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Academic uses cross-dressing to spur LGBT interest in science

‘Sassy Science’ meant to boost sexual minority representation

A physicist and PhD student at the University of Zaragoza is using a unique method to “empower” minorities in science and technology fields: cross-dressing drag.

In an article on the website Lady Science, Mario Pelaez-Fernandez claims that although drag has become a “media phenomenon,” it is still uncommon in scientific fields. He claims that this is in part because “sexism, racism, ableism and LGBTphobia remain very much alive in academia.”

In order to reach out to LGBT individuals in STEM fields, Fernandez, a PhD candidate at the University of Zaragoza, launched the “Sassy Science Project,” a YouTube series which aims to bring LGBT students into science, technology, engineering and mathematics. In the series, Fernandez dresses as a drag queen with the name “Dr. Sass” and gives lectures to viewers.

In an interview with The College Fix, Fernandez said that his YouTube videos currently have a combined 9,000 views, and that the series “has had a lot of media coverage.”

Although Fernandez’s activism did not begin on the Internet, the professor said that “the internet has sort of been an evolution for my activism.” He previously performed in drag shows for three years before beginning his YouTube channel, he said.

When asked why he personally performs in drag shows, Fernandez that his drag endeavor “goes beyond the project, really.”

“I’ve performed locally and honestly it is not just liberating but it lets me express my creativity without any kind of boundary. And I think that’s wonderful not just for me as a person, but as a scientist. In research, we need creativity a lot more than one would think.”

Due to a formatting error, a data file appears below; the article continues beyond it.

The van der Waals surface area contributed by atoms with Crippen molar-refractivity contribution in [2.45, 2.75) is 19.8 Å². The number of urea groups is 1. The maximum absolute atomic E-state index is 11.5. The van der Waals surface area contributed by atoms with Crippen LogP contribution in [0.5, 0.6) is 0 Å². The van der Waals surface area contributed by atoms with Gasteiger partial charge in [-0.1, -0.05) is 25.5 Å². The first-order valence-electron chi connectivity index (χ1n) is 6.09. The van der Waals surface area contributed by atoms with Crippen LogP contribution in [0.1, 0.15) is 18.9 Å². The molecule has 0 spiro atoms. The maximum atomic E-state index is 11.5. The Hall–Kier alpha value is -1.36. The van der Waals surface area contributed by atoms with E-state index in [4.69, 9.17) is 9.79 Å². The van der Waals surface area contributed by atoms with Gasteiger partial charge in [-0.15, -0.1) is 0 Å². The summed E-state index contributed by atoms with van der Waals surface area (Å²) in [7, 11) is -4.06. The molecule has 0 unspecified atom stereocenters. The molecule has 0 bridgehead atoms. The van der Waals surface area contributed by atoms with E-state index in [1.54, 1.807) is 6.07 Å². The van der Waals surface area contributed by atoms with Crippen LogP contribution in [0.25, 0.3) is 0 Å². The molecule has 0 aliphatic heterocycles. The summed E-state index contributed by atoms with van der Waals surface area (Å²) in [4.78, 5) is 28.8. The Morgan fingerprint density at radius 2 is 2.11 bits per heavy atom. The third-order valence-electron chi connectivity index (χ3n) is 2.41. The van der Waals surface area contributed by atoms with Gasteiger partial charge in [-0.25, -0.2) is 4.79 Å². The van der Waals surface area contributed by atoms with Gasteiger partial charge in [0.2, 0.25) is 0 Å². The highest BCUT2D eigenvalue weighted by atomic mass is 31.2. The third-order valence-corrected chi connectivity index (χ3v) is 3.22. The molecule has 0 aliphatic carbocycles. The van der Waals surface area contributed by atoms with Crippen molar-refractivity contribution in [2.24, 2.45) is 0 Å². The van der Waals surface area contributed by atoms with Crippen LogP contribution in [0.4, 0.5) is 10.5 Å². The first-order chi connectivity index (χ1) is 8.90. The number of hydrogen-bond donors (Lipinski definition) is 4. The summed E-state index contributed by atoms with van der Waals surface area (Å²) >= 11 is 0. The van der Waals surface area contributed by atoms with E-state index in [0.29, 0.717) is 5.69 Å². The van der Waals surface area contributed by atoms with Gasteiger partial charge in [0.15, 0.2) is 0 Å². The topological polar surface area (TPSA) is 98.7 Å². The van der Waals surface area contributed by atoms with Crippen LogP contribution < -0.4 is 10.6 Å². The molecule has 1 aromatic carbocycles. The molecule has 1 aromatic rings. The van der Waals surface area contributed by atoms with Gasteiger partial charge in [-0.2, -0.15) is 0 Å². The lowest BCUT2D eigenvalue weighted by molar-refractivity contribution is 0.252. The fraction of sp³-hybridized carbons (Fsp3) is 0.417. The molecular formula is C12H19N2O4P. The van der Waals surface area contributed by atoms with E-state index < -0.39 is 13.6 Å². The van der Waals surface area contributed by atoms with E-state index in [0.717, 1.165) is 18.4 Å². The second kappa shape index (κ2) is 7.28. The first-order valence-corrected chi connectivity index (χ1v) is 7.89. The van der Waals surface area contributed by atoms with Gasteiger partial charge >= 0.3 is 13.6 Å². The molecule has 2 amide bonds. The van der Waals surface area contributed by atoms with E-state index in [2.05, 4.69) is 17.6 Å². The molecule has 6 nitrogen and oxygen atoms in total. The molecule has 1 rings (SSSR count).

“I don’t usually do events alone, but I’ve been a part of some Scicomm events here in Spain, and I presented my project a year ago at the European Open Science Forum in Toulouse,” he added.

The lectures consist of three different focuses. The first, and current, part of the lecture series is about women in STEM fields whom Fernandez believes “got robbed” and didn’t receive the credit they deserved for their accomplishments.

In Fernandez’s words, the series “focuses on the life, history, and science of these queens—all sprinkled with a little bit of drama mama, a pinch of memes, and a lot of drag references.”

Fernandez said he began the project because he was “trying to find a language that was targeted specifically at minorities,” and that he “knew what it was like to deal with LGBTphobia.”

The YouTube channel currently has 687 subscribers and features six videos promoting or providing content.

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IMAGE: SassyScience / YouTube.com

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About the Author
John Hasson -- University of Dallas